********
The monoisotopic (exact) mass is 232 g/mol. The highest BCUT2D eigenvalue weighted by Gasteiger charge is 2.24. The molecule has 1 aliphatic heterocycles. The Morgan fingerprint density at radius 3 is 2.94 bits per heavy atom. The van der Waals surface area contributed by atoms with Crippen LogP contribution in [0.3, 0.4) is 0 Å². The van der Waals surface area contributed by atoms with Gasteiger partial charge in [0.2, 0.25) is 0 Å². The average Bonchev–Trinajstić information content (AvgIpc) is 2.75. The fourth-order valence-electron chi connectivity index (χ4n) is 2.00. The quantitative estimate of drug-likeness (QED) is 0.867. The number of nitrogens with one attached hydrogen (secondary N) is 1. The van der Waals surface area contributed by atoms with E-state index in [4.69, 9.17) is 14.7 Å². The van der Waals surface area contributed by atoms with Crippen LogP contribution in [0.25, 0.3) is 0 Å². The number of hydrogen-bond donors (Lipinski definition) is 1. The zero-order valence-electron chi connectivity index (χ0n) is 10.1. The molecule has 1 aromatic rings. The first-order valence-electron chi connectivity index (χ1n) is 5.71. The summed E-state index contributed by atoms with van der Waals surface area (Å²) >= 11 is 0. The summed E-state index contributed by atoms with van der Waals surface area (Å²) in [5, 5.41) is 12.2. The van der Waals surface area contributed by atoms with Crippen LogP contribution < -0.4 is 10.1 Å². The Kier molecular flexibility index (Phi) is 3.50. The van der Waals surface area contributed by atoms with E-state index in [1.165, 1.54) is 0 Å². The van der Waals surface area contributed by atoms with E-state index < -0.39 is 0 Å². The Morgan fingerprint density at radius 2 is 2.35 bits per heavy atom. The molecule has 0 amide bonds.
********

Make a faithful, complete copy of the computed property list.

The monoisotopic (exact) mass is 232 g/mol. The highest BCUT2D eigenvalue weighted by Gasteiger charge is 2.24. The molecule has 1 aliphatic heterocycles. The Morgan fingerprint density at radius 3 is 2.94 bits per heavy atom. The van der Waals surface area contributed by atoms with Crippen LogP contribution in [0.3, 0.4) is 0 Å². The van der Waals surface area contributed by atoms with Gasteiger partial charge in [0.2, 0.25) is 0 Å². The average Bonchev–Trinajstić information content (AvgIpc) is 2.75. The fourth-order valence-electron chi connectivity index (χ4n) is 2.00. The quantitative estimate of drug-likeness (QED) is 0.867. The number of nitrogens with one attached hydrogen (secondary N) is 1. The van der Waals surface area contributed by atoms with E-state index in [4.69, 9.17) is 14.7 Å². The van der Waals surface area contributed by atoms with Crippen LogP contribution in [0.25, 0.3) is 0 Å². The number of hydrogen-bond donors (Lipinski definition) is 1. The zero-order valence-electron chi connectivity index (χ0n) is 10.1. The molecule has 1 aromatic rings. The first-order valence-electron chi connectivity index (χ1n) is 5.71. The summed E-state index contributed by atoms with van der Waals surface area (Å²) >= 11 is 0. The summed E-state index contributed by atoms with van der Waals surface area (Å²) in [5, 5.41) is 12.2. The van der Waals surface area contributed by atoms with Crippen LogP contribution < -0.4 is 10.1 Å². The Kier molecular flexibility index (Phi) is 3.50. The van der Waals surface area contributed by atoms with E-state index in [1.165, 1.54) is 0 Å². The van der Waals surface area contributed by atoms with E-state index < -0.39 is 0 Å². The Morgan fingerprint density at radius 2 is 2.35 bits per heavy atom. The molecule has 0 amide bonds.